Dr. Richard L. Strauss
April 12, 1992


Purpose: To encourage believers to use their money in a manner that will earn them eternal rewards.

Most people I know would like to have a little more money, and will do their best to get it any way they can--any honest way, of course. Maybe you heard the story of the mother who saw her three-year old son put a nickel in his mouth and swallow it. She immediately picked him up, turned him upside down and hit him on the back, whereupon he coughed up two dimes! Frantic, she called her husband and said, "Your son just swallowed a nickel and coughed up two dimes! What should I do?" The dad replied, "Keep feeding him nickels, and I'll be there as quick as I can" (Reader's Digest, August 1982, "Money Hungry").

Now feeding you children nickels is probably not a very good investment of your money. And most of us are looking for the best investment we can find--the highest return, in the shortest time, with the lowest risk. That's the ultimate investment.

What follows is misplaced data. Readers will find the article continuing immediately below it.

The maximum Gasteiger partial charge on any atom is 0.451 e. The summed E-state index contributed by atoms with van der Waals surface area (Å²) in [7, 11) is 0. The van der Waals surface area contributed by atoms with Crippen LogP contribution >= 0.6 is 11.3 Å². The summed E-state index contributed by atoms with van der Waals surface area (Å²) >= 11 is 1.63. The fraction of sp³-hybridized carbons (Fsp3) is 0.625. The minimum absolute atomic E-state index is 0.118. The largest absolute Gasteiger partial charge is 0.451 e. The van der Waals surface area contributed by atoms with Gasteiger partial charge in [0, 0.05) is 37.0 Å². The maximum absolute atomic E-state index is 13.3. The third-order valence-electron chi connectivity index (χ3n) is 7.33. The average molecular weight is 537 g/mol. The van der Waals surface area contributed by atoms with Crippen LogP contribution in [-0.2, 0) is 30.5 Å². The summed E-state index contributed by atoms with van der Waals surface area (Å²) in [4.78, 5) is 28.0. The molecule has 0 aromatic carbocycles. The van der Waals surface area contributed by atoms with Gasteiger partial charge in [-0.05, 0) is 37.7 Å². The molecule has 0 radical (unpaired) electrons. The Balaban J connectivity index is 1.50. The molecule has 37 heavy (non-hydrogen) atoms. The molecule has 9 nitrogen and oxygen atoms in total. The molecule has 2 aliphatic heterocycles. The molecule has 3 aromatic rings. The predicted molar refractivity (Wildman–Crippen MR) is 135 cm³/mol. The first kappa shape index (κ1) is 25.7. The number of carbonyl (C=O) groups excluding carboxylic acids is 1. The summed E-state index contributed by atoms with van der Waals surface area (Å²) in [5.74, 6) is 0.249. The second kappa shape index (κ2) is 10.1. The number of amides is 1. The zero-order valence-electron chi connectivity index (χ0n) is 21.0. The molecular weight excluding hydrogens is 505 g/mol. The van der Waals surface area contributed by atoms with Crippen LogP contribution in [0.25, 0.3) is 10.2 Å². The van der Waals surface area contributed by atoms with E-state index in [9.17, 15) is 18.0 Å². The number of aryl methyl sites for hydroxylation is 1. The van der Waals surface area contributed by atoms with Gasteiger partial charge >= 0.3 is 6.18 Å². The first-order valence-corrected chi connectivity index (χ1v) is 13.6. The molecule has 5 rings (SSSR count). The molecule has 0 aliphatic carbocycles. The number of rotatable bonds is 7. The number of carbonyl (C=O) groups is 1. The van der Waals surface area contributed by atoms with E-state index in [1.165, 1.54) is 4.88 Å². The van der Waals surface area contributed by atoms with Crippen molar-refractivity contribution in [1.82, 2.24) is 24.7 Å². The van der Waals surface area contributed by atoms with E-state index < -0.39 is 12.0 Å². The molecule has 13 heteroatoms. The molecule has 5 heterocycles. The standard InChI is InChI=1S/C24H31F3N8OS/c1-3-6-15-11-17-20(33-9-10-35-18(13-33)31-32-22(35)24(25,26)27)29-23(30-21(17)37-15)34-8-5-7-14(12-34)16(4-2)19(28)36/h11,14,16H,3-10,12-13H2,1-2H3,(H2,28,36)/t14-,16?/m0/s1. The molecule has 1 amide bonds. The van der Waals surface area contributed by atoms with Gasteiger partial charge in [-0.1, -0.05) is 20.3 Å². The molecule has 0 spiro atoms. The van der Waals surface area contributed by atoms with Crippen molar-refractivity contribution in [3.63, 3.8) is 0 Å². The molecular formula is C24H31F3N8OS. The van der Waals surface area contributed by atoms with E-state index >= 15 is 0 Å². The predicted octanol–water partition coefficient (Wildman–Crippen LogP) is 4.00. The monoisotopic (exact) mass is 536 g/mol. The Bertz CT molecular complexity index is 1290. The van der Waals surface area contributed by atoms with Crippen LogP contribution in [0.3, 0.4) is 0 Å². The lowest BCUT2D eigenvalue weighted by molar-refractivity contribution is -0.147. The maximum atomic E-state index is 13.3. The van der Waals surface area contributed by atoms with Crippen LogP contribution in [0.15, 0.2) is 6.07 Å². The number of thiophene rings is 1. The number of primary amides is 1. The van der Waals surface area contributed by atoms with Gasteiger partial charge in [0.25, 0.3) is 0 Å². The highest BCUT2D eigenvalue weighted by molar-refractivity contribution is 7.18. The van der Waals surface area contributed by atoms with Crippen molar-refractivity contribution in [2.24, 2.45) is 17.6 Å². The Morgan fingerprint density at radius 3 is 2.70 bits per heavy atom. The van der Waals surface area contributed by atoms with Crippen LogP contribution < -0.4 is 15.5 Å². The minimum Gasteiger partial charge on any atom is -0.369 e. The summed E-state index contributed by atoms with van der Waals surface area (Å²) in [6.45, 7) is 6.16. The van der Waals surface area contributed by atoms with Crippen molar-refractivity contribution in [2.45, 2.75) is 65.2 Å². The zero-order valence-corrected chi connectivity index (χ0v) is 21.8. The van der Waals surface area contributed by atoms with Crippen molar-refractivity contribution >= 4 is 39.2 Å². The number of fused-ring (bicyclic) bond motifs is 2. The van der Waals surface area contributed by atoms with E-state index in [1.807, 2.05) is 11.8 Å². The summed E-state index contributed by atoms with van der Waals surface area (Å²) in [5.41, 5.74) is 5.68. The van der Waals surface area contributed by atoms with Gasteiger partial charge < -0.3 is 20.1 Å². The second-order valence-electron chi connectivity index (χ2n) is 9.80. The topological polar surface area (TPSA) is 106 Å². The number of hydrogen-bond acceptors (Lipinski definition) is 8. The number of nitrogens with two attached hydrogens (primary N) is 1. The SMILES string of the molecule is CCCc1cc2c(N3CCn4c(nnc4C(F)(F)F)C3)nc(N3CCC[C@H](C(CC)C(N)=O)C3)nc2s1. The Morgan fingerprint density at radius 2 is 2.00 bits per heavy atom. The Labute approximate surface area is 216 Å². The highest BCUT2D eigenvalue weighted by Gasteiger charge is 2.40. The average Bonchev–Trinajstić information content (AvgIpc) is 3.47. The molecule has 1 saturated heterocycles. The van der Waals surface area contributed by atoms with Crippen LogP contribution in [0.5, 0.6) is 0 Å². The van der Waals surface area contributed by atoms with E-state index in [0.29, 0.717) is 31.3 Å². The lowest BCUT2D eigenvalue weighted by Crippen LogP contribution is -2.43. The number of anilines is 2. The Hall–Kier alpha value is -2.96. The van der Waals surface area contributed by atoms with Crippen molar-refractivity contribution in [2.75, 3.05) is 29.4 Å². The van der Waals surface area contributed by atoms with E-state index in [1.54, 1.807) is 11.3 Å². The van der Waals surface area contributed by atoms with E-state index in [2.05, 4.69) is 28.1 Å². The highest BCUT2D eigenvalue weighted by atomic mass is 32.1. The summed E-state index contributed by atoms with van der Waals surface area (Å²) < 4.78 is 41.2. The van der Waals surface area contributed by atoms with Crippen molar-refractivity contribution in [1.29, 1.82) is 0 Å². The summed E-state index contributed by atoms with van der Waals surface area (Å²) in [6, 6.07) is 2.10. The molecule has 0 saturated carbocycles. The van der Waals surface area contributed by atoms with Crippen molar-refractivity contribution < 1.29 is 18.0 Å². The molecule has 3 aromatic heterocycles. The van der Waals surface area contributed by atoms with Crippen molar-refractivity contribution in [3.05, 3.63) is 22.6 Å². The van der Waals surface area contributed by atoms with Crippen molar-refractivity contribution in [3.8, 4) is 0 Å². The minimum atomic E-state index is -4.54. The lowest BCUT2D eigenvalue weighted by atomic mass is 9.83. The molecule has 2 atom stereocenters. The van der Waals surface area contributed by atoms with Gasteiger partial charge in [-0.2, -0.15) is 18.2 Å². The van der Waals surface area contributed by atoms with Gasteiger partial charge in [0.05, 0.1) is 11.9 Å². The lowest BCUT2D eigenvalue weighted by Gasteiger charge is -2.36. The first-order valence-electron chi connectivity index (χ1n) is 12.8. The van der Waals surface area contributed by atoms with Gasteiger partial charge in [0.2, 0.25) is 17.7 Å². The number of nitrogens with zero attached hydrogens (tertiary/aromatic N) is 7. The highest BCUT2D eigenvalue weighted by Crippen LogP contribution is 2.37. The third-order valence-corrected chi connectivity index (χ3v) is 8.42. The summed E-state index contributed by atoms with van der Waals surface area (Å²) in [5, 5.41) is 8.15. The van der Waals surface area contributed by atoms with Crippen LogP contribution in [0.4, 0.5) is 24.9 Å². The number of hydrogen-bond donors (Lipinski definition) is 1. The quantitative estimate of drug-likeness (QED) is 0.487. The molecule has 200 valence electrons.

But sometimes the best deals are not always the short term investments. We may need to begin thinking in longer terms. And, in fact, the very best investment opportunity of all is the longest term you can imagine: it will pay off in eternity. I realize that some people aren't interested in that kind of investment. They want it all now. They want an immediate payoff, instant gratification. But God's way is to defer returns on our money. And He promises to make it well worth the wait.